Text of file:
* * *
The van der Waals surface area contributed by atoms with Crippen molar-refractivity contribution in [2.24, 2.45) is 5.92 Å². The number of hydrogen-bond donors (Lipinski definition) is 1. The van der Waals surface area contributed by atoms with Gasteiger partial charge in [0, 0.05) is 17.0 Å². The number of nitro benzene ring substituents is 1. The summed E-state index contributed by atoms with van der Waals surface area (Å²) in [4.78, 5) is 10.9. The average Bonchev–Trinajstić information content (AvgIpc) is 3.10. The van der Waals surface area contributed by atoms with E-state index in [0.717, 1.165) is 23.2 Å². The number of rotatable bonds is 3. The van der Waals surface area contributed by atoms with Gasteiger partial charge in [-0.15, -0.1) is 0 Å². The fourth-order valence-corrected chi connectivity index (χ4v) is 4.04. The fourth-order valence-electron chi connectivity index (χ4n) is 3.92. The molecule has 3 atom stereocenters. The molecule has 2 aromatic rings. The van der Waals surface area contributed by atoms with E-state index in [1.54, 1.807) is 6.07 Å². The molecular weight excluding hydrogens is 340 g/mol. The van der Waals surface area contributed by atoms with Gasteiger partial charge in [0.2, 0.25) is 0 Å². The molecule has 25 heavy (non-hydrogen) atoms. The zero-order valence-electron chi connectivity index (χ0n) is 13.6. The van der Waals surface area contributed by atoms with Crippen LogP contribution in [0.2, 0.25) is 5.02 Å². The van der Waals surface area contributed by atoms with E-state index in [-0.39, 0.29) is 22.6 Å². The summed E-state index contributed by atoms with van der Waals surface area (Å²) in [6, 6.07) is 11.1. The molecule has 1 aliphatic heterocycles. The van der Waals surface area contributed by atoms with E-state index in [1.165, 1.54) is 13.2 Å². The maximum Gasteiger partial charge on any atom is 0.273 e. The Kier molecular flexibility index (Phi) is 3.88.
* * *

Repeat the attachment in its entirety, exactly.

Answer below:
The van der Waals surface area contributed by atoms with Crippen molar-refractivity contribution in [2.24, 2.45) is 5.92 Å². The number of hydrogen-bond donors (Lipinski definition) is 1. The van der Waals surface area contributed by atoms with Gasteiger partial charge in [0, 0.05) is 17.0 Å². The number of nitro benzene ring substituents is 1. The summed E-state index contributed by atoms with van der Waals surface area (Å²) in [4.78, 5) is 10.9. The average Bonchev–Trinajstić information content (AvgIpc) is 3.10. The van der Waals surface area contributed by atoms with E-state index in [0.717, 1.165) is 23.2 Å². The number of rotatable bonds is 3. The van der Waals surface area contributed by atoms with Gasteiger partial charge in [-0.15, -0.1) is 0 Å². The fourth-order valence-corrected chi connectivity index (χ4v) is 4.04. The fourth-order valence-electron chi connectivity index (χ4n) is 3.92. The molecule has 3 atom stereocenters. The molecule has 2 aromatic rings. The van der Waals surface area contributed by atoms with E-state index in [1.54, 1.807) is 6.07 Å². The molecular weight excluding hydrogens is 340 g/mol. The van der Waals surface area contributed by atoms with Gasteiger partial charge in [0.2, 0.25) is 0 Å². The molecule has 25 heavy (non-hydrogen) atoms. The zero-order valence-electron chi connectivity index (χ0n) is 13.6. The van der Waals surface area contributed by atoms with Crippen LogP contribution in [0.2, 0.25) is 5.02 Å². The van der Waals surface area contributed by atoms with E-state index in [-0.39, 0.29) is 22.6 Å². The summed E-state index contributed by atoms with van der Waals surface area (Å²) in [6, 6.07) is 11.1. The molecule has 1 aliphatic heterocycles. The van der Waals surface area contributed by atoms with E-state index in [1.165, 1.54) is 13.2 Å². The maximum Gasteiger partial charge on any atom is 0.273 e. The Kier molecular flexibility index (Phi) is 3.88.